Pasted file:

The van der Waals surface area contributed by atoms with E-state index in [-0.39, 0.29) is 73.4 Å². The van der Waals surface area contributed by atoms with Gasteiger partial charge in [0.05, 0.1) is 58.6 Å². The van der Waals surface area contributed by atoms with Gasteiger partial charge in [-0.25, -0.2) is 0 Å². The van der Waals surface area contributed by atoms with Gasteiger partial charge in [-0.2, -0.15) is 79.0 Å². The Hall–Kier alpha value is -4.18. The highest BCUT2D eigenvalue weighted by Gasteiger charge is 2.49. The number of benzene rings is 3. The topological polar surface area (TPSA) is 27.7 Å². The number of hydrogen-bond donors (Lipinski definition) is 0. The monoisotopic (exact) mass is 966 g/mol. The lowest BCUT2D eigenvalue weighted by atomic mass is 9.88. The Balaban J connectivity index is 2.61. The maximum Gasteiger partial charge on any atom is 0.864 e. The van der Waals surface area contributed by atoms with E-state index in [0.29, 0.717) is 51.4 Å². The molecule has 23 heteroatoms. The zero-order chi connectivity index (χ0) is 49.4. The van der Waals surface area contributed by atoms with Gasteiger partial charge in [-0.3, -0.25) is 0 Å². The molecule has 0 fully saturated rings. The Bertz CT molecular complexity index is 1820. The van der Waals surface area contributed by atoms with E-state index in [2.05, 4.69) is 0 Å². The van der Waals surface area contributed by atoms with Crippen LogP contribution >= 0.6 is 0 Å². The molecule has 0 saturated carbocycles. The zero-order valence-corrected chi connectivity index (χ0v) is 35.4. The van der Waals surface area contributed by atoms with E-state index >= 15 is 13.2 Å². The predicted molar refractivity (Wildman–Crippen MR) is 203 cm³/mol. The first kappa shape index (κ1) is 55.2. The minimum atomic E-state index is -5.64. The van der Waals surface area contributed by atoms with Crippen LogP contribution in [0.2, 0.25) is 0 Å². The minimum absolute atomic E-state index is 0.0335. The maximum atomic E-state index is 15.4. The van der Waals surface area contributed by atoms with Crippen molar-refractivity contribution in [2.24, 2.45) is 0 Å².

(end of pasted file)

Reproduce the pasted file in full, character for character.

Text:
The van der Waals surface area contributed by atoms with E-state index in [-0.39, 0.29) is 73.4 Å². The van der Waals surface area contributed by atoms with Gasteiger partial charge in [0.05, 0.1) is 58.6 Å². The van der Waals surface area contributed by atoms with Gasteiger partial charge in [-0.25, -0.2) is 0 Å². The van der Waals surface area contributed by atoms with Gasteiger partial charge in [-0.2, -0.15) is 79.0 Å². The Hall–Kier alpha value is -4.18. The highest BCUT2D eigenvalue weighted by Gasteiger charge is 2.49. The number of benzene rings is 3. The topological polar surface area (TPSA) is 27.7 Å². The number of hydrogen-bond donors (Lipinski definition) is 0. The monoisotopic (exact) mass is 966 g/mol. The lowest BCUT2D eigenvalue weighted by atomic mass is 9.88. The Balaban J connectivity index is 2.61. The maximum Gasteiger partial charge on any atom is 0.864 e. The van der Waals surface area contributed by atoms with E-state index in [0.29, 0.717) is 51.4 Å². The molecule has 23 heteroatoms. The zero-order chi connectivity index (χ0) is 49.4. The van der Waals surface area contributed by atoms with Gasteiger partial charge in [-0.3, -0.25) is 0 Å². The molecule has 0 fully saturated rings. The Bertz CT molecular complexity index is 1820. The van der Waals surface area contributed by atoms with E-state index in [2.05, 4.69) is 0 Å². The van der Waals surface area contributed by atoms with Crippen LogP contribution >= 0.6 is 0 Å². The molecule has 0 saturated carbocycles. The zero-order valence-corrected chi connectivity index (χ0v) is 35.4. The van der Waals surface area contributed by atoms with E-state index >= 15 is 13.2 Å². The predicted molar refractivity (Wildman–Crippen MR) is 203 cm³/mol. The first kappa shape index (κ1) is 55.2. The minimum atomic E-state index is -5.64. The van der Waals surface area contributed by atoms with Crippen LogP contribution in [0.2, 0.25) is 0 Å². The minimum absolute atomic E-state index is 0.0335. The maximum atomic E-state index is 15.4. The van der Waals surface area contributed by atoms with Crippen molar-refractivity contribution in [2.24, 2.45) is 0 Å².